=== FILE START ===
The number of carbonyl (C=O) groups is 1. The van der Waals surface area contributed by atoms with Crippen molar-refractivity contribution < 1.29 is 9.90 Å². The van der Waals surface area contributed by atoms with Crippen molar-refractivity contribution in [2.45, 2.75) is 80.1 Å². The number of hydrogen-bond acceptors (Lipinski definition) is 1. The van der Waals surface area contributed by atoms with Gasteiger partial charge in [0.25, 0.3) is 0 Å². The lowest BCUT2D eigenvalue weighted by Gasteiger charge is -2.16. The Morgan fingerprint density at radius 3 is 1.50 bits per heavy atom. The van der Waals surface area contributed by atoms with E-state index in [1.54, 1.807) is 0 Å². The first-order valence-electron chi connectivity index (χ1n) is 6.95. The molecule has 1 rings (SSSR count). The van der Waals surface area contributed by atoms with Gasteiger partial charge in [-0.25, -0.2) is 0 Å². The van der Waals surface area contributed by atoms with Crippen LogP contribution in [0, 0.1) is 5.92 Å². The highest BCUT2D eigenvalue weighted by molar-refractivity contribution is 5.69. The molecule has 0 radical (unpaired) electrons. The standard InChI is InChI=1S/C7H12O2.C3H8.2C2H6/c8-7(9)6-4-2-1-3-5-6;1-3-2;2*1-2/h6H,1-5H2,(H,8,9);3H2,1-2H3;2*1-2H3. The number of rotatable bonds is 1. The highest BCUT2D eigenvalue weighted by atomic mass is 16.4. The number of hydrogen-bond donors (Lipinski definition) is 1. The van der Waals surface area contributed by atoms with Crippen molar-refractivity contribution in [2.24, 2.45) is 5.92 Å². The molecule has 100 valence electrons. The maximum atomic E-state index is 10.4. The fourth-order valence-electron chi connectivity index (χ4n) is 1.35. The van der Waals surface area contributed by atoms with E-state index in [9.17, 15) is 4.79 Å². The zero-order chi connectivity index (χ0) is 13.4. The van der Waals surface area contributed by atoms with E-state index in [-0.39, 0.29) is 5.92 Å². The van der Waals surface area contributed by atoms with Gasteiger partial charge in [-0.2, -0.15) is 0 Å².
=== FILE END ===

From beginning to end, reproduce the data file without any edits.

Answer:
The number of carbonyl (C=O) groups is 1. The van der Waals surface area contributed by atoms with Crippen molar-refractivity contribution < 1.29 is 9.90 Å². The van der Waals surface area contributed by atoms with Crippen molar-refractivity contribution in [2.45, 2.75) is 80.1 Å². The number of hydrogen-bond acceptors (Lipinski definition) is 1. The van der Waals surface area contributed by atoms with Gasteiger partial charge in [0.25, 0.3) is 0 Å². The lowest BCUT2D eigenvalue weighted by Gasteiger charge is -2.16. The Morgan fingerprint density at radius 3 is 1.50 bits per heavy atom. The van der Waals surface area contributed by atoms with E-state index in [1.54, 1.807) is 0 Å². The first-order valence-electron chi connectivity index (χ1n) is 6.95. The molecule has 1 rings (SSSR count). The van der Waals surface area contributed by atoms with Gasteiger partial charge in [-0.25, -0.2) is 0 Å². The van der Waals surface area contributed by atoms with Crippen LogP contribution in [0, 0.1) is 5.92 Å². The highest BCUT2D eigenvalue weighted by molar-refractivity contribution is 5.69. The molecule has 0 radical (unpaired) electrons. The standard InChI is InChI=1S/C7H12O2.C3H8.2C2H6/c8-7(9)6-4-2-1-3-5-6;1-3-2;2*1-2/h6H,1-5H2,(H,8,9);3H2,1-2H3;2*1-2H3. The number of rotatable bonds is 1. The highest BCUT2D eigenvalue weighted by atomic mass is 16.4. The number of hydrogen-bond donors (Lipinski definition) is 1. The van der Waals surface area contributed by atoms with Crippen molar-refractivity contribution in [2.24, 2.45) is 5.92 Å². The molecule has 100 valence electrons. The maximum atomic E-state index is 10.4. The fourth-order valence-electron chi connectivity index (χ4n) is 1.35. The van der Waals surface area contributed by atoms with E-state index in [9.17, 15) is 4.79 Å². The zero-order chi connectivity index (χ0) is 13.4. The van der Waals surface area contributed by atoms with E-state index in [-0.39, 0.29) is 5.92 Å². The van der Waals surface area contributed by atoms with Gasteiger partial charge in [-0.2, -0.15) is 0 Å².